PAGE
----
President Obama answered critics who have long been calling for him to speak out more on poverty by delivering an impassioned and sometimes personal speech yesterday, calling America’s “dangerous and growing” income equality the “defining challenge of our time.”
The president indicated that he intends to put social mobility at the center of his remaining second-term agenda, an announcement that should please progressives who have criticized him for not paying enough attention to this festering issue.
Obama said the issue of inequality “drives everything I do in this office”—a line that will surely be seized on by his conservative critics who have passed around conspiracy theories for years that the president’s true goal is to take money from whites and redistribute it to people of color.
“The combined trends of increasing inequality and decreasing mobility pose a fundamental threat to the American dream,” Obama said during an impassioned speech at an event organized by the Center for American Progress, a liberal think tank.
The president took the opportunity to link the issue to the need to raise the minimum wage, something he has been calling for but which Congress has ignored.
Obama said increasing income inequality is more pronounced in the United States than in other countries. He said it should “offend” Americans that a child born into poverty has such a hard time escaping it.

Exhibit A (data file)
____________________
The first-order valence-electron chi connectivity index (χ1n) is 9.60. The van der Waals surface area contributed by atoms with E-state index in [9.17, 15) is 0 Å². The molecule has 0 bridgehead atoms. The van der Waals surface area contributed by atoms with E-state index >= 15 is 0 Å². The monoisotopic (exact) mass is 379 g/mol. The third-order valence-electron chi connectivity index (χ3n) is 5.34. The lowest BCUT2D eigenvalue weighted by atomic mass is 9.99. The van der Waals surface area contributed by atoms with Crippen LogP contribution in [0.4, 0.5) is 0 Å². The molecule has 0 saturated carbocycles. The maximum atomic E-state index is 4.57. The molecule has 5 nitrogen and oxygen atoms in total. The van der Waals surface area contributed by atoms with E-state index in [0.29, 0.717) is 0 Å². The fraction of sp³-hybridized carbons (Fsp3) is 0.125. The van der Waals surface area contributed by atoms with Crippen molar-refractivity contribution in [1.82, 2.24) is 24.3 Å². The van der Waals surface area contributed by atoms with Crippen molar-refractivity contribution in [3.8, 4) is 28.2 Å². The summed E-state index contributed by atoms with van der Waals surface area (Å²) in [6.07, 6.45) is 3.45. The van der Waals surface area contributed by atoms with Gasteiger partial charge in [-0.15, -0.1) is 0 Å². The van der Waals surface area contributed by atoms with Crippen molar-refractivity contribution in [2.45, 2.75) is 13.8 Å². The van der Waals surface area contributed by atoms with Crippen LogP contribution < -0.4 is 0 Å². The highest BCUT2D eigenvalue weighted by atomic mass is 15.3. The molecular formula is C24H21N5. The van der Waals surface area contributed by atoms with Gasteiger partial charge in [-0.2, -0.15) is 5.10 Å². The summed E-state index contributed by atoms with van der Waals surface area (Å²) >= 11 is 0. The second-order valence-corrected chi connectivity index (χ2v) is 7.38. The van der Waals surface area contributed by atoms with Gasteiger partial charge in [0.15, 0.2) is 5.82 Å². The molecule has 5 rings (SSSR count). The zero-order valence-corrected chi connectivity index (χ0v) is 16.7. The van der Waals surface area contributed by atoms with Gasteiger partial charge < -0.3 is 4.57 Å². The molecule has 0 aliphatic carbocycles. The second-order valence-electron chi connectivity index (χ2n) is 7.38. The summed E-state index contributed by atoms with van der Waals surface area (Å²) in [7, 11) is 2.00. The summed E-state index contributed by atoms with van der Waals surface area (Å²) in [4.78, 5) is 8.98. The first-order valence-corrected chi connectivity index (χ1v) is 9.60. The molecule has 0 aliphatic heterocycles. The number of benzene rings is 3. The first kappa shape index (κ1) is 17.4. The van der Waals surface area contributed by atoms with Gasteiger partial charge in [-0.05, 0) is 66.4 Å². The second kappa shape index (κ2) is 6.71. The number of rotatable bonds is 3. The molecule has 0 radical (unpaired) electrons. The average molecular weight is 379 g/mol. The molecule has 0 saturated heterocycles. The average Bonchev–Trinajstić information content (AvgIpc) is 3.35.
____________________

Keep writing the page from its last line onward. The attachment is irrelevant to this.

“It should compel us to action. We’re a better country than this,” he said.
Connecting his points to issues like health care and reforming the housing and financial systems, Obama said, “I am convinced that the decisions we make on these issues over the next few years will determine whether or not our children will grow up in an America where opportunity is real.”
He said the country needed to “dispel the myth that the goals of growing the economy and reducing inequality are necessarily in conflict, when they should actually work in concert.”
Obama related the poverty issue to his own life, and that of First Lady Michelle Obama.
“I’m only here because this country educated my grandfather on the G.I. bill,” Obama said. “When my father left and my mom hit hard times trying to raise my sister and me while she was going to school, this country helped make sure we didn’t go hungry.”
“When Michelle, the daughter of a shift worker at a water plant and a secretary, wanted to go to college, just like me, this country helped us afford it, until we could pay it back.”
After the speech, Dedrick Muhammad, senior director of the economic department at the NACCP, told Al Jazeera that as the president stated, a “relentlessly growing deficit of opportunity is a bigger threat to our future than our rapidly shrinking fiscal deficit.”
“There needs to be a shift from concerns of (fiscal) deficit and the austerity budgets to recognizing the deficit of opportunity for working class, middle class people,” Muhammad said, adding that there needed to be a recognition of the “austerity that Americans are going through because they don’t have money to provide for their families.”